Mortgage Loan Originator: Exempt or Non-Exempt Status

California Infosight Compliance Home » Employment » Mortgage Loan Originator: Exempt or Non-Exempt Status  

Mortgage Loan Originator: Exempt or Non-Exempt Status
Last Reviewed: March, 2017

The United States Department of Labor (“DOL”) has issued an opinion stating mortgage loan officers did not qualify as exempt administrative employees. (Click here for a copy of the Opinion) In so holding, the DOL determined a mortgage loan officer had the following responsibilities:

  • Receives internal leads and contact potential customers or receive contacts from customers generated by direct mail or other marketing activity;
     
  • Collects required financial information from customers they contact or who contact them, including information about income, employment history, assets, investments, home ownership, debts, credit history, prior bankruptcies, judgments and liens;
     
  • Runs credit reports;
     
  • Enters the collected financial information into a computer program that identifies which loan products may be offered to customers based on the financial information provided;
     
  • Assesses loan products, identifying and discussing with a customer the terms and conditions of particular loans, trying to match the customer’s needs with one of the loan products;
     
  • Compiles customer documents for forwarding to an underwriter or loan processor; and
     
  • Finalizes documents for closings.

Applying these facts to the test, the DOL held mortgage loan officers did not perform work directly related to management. Instead, the DOL held mortgage loan officers primarily perform sales responsibilities which is production work, not responsibilities related to management- an essential element of the administrative exemption.

In this Opinion, the DOL expressly rejected the employer’s arguments that there was a mortgage loan officer exemption for individuals who worked in the financial service industry. Specifically, §541.203(e) provides:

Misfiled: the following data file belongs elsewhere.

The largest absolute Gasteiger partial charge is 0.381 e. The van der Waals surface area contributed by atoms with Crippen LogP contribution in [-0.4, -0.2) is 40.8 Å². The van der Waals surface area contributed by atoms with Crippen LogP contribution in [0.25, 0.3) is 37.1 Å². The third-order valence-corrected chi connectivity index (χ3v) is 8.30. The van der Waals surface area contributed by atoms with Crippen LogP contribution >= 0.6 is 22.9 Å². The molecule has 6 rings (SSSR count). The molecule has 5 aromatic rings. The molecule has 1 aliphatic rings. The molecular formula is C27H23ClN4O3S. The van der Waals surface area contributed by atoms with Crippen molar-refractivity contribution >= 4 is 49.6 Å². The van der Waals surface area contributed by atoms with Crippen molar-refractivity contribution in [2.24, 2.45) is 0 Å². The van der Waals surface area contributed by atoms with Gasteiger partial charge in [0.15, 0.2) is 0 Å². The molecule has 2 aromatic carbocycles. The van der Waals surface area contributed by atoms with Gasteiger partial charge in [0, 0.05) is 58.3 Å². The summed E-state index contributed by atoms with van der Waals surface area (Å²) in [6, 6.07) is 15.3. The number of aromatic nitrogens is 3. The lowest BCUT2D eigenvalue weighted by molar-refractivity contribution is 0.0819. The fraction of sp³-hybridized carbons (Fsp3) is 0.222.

Employees in the financial services industry generally meet the duties requirements for the administrative exemption if their duties include work such as collecting and analyzing information regarding the customer’s income, assets, investments or debts; determining which financial products best meet the customer’s needs and financial circumstances; advising the customer regarding the advantages and disadvantages of different financial products; and marketing, servicing or promoting the employer’s financial products. However, an employee whose primary duty is selling financial products does not qualify for the administrative exemption.

The DOL acknowledges this exception identifies the characteristics of a mortgage loan officer but emphasized this section did not create an additional exemption for financial institutions.

Similarly, an in-house MLO does not qualify as a sales employee exemption. The FLSA provides an outside sales exemption for employees who are salespeople; however, they cannot be employed in house. Similarly, there is an exemption for sales staff who work for retail or service establishments. 29 U.S.C. §207(i). The United States Supreme Court in Mitchell v. Kentucky Fin. Co., 359 U.S. 290 (1959) held financial institutions do not fall within the exemption.

Accordingly, an MLO properly is classified as non-exempt as it does not fall within any applicable exemption.